Asset Rotation by Matthew P. Erickson: Book Notes

This post contains my personal notes from the book Asset Rotation by Matthew Erickson. 

The text in bold are my viewpoints and reflections.

1. It is important to avoid prolonged declines in the investment markets to avoid significant losses. Buy, hold and pray will not prevent prolonged declines. Therefore a rotational approach to investment is better than ” buy and hold”. But remember that multi-asset class portfolios with proper proportion of bonds have withstood the test of time when you use short-term bonds.

2. In the current era of low-interest rates, bonds are not safe because an increase in interest rates will lead to price declines in bonds. The greater the maturity of bonds, the greater the price decline. Who knows?

3. Better active managers for long duration are very rare. So you cannot depend on better active managers to get you better returns. That is why you should invest in index funds.

4. Investing in individual stocks is also risky and not recommended for most investors. Yes, that is true but you can invest in index funds.

5. A simple strategy of asset rotation can yield better returns over the long run. Yes it can, but can it after accounting for slippage, trading costs and taxes.

6. Consider this simple strategy: Take 2 asset classes: S&P 500 and long-term government bonds. Buy the asset class which was up the most the previous month. If S&P 500 was up the most the previous month, we will buy S&P 500 and hold it for the next month and vice versa. The returns for this strategy from 1929 to 2012 has been 8.89% annualised return for the asset rotation and 8.96% for S&P 500 buy and hold. The returns for the asset rotation strategy have lower drawdowns compared to the S&P 500 buy and hold. Yes, timing lowers drawdowns, we all know that. But what would have been the return after accounting for trading costs, slippage and taxes. A lot lower.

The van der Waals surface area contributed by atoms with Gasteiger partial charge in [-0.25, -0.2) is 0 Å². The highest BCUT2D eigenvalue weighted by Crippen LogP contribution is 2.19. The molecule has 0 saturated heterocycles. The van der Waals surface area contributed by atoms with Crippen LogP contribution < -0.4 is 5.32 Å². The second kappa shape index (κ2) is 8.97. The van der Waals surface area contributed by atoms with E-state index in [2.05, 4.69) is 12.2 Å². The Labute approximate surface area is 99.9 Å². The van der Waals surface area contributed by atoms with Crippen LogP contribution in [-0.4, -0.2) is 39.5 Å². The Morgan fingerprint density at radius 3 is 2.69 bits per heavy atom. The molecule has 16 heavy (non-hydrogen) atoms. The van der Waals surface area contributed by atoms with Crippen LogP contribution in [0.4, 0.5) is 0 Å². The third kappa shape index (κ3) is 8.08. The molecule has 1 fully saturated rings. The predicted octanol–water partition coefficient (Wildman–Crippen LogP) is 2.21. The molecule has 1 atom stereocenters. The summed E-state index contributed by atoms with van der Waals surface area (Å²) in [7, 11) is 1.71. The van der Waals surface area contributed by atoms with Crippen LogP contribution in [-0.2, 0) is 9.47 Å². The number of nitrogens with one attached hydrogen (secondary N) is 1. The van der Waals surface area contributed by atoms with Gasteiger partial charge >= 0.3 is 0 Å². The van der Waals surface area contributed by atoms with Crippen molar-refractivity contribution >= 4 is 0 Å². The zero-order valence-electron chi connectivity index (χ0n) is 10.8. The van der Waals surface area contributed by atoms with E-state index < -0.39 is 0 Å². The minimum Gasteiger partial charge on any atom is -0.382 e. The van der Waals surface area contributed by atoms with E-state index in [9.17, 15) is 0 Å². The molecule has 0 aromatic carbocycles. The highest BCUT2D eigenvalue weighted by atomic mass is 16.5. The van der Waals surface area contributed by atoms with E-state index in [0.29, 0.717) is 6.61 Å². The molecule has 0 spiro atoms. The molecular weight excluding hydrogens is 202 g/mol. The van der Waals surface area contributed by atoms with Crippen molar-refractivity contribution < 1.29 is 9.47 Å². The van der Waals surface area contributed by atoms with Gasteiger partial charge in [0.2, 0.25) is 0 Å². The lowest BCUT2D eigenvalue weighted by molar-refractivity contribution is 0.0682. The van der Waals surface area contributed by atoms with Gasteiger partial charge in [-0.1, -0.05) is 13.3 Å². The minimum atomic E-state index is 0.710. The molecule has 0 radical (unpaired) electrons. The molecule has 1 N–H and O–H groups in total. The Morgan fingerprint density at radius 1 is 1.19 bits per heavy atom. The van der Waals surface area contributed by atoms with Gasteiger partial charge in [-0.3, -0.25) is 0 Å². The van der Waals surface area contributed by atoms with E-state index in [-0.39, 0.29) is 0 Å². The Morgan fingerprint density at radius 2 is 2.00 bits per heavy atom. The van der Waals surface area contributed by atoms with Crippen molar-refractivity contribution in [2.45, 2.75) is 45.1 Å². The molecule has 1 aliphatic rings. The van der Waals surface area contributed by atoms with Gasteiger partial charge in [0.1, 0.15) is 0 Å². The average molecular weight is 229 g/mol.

7. The other strategy the author talks about is sector rotation with the 9 major sectors of the S&P 500: consume discretionary, consumer staples, energy, financials, health care, industrials, materials, technology and utilities. The 10th asset class is long-term bonds. Each month we will hold the top five best performing  sectors of the market. When less than 5 sectors of the market have a positive return, the portfolio will rotate incrementally into fixed income( provided fixed income has a positive rate of return). Therefore the portfolio can have any of the following allocations: 100% stocks, 80% stocks/20% bonds, 60% stocks/40% bonds, 20% stocks/80% bonds, 100% bonds. This strategy had an annualised return of 13.36% from 1989-2012 compared to 8.55% for the S&P 500. Yes, this is great, but again we do not know how much trading costs, slippage and taxes will eat into our returns.

8. The author says you can also have country based asset rotation and broad global asset class rotation like ( US, EAFE, Emerging, Small, Large, Value and Growth).

9. The author also advocates the use of RSI( relative strength index). When you use RSI, you have to remember that higher the value means the investment class is overbought and therefore has a lower ranking and we should avoid buying it. You can combine this with returns to choose your asset classes.

10. You can also use asset rotation for part of your portfolio and buy and hold for part of your portfolio.

The basic premise of this book is that momentum based asset rotation works. I have also written about in various places on this blog.

Yes, it seems to work but one has to understand that we do not really know the returns after trading costs,slippage and taxes. In a tax-deferred account with minimum slippage and minimum trading costs, it probably works. 


2 thoughts on “Asset Rotation by Matthew P. Erickson: Book Notes

    • Venkata Sreekanth Sampath says:

      I am not sure but there are a lot of momentum based funds out there and probably some would. But you can do it yourself if you wanted to using these simple principles. The hard part is sticking with it through thick and thin and dealing with taxes, slippage and transaction costs.

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